BUFFALO, NY _ Spring training was a coming out party for Toronto Blue Jays’ minor league utility man Andy Burns, but the sixth-year pro is working to ensure that momentum carries on through Buffalo and straight to Toronto.
Burns was given a long look in camp, earning 42 at-bats and hitting .286 with a home run, four doubles, six walks, and eight runs batted in. On Wednesday afternoon in Buffalo, Burns launched a two-run home run, his second of the season, after working a nine-pitch walk in his at-bat prior.
“He’s been one of our hottest hitters lately,” said Bisons’ manager Gary Allenson. “I’m sure the people up an hour and a half north of us are keeping an eye on him.”
After impressing Toronto management this spring but falling just shy of a final spot on the major league roster, Burns has appeared in all 26 games with the triple-A Buffalo Bisons, starting games at shortstop, third base, second base, and both corner outfield positions.
“Being an infielder my whole life, the outfield has kind of been a tougher transition,” Burns said, who first saw outfield time in the 2013 Arizona Fall League. “But with [Tim] Leiper in spring and being with [Kevin] Pillar, those guys helped me out a bunch and I’m finally feeling like, in the outfield, I’m starting to get comfortable out there. As comfortable as I am in the infield.”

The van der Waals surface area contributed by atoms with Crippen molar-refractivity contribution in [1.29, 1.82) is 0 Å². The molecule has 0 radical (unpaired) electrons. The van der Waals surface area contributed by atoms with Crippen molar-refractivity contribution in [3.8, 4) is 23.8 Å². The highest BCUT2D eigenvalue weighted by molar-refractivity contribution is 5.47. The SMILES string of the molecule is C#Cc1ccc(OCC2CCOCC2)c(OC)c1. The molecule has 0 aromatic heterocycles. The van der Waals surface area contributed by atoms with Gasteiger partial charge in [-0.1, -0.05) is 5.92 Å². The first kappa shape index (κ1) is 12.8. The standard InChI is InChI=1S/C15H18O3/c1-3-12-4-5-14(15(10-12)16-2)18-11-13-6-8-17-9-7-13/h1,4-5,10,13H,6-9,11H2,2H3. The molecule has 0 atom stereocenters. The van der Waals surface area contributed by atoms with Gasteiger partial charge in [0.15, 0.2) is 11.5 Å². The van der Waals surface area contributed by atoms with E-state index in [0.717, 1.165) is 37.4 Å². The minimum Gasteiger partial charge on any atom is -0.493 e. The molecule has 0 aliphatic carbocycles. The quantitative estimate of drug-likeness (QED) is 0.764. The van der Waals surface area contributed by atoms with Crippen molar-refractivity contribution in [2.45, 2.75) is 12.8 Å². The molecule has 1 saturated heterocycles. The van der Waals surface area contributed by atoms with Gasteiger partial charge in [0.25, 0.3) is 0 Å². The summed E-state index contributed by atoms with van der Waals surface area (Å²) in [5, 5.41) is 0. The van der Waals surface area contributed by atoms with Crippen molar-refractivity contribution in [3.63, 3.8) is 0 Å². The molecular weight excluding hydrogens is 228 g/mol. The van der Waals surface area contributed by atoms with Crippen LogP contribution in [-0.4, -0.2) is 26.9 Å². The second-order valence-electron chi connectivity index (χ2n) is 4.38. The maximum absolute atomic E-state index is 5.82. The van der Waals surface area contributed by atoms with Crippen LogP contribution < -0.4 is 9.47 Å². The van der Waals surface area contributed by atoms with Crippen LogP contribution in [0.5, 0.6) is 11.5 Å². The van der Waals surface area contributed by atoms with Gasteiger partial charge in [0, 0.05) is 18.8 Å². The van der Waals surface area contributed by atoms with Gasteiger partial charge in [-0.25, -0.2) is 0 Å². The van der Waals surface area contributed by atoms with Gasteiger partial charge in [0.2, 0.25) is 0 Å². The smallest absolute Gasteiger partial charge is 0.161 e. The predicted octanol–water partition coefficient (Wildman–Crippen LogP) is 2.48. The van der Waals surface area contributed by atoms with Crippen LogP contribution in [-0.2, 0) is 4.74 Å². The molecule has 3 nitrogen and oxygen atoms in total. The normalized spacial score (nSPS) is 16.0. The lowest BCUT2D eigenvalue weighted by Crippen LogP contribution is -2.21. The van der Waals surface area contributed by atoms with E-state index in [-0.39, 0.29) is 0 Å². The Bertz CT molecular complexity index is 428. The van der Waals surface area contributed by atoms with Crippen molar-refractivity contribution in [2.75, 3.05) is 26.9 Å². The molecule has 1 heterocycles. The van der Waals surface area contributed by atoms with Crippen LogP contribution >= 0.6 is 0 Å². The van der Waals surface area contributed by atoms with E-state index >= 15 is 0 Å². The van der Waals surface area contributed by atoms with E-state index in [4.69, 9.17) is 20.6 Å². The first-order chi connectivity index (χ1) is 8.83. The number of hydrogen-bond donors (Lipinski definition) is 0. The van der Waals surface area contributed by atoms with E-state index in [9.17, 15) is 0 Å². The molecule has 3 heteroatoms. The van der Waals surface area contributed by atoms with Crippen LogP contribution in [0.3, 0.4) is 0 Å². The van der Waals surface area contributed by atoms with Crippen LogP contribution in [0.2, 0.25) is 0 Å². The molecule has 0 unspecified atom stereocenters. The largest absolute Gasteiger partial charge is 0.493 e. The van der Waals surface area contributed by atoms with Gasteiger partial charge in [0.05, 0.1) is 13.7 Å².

Burns is coming off a 2015 with the Bisons in which he hit .293 with a .351 on-base percentage. His bat has played well across the minor league levels, something that Burns credits to the experience he’s gained since being drafted in 2011.
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“It comes down to plan and approach at the plate,” Burns said. “Throughout my career I’ve tried to make my swing as simple as possible and I not have too many big moves where you’re susceptible to off-speed or stuff like that. It’s just about having a play and knowing what the pitcher’s trying to do. The more at-bats you get, the better that plan gets and the more breaking balls that you see throughout your career, the easier they are to recognize.”
Burns remains a potential option for the Blue Jays in 2016 should a need arise at the big-league level. His positional versatility will be a leading factor in this, as a strong summer from Burns could put him into consideration to be the “next man up” at multiple spots on the diamond.
This could prove to be especially valuable to a roster constructed like Toronto’s, with Josh Thole offering limited bench versatility outside of his regular work catching R.A. Dickey. The Blue Jays have also moved to an eight-man bullpen multiple times in the young season, leaving just three positional bench spots that need to be maximized.
“The talent that we have up at the big league level was incredible,” Burns said. “I learned so much just from watching them and listening to them talk. Collectively, as a group, they feed off of each other. They’re the best lineup in the game.”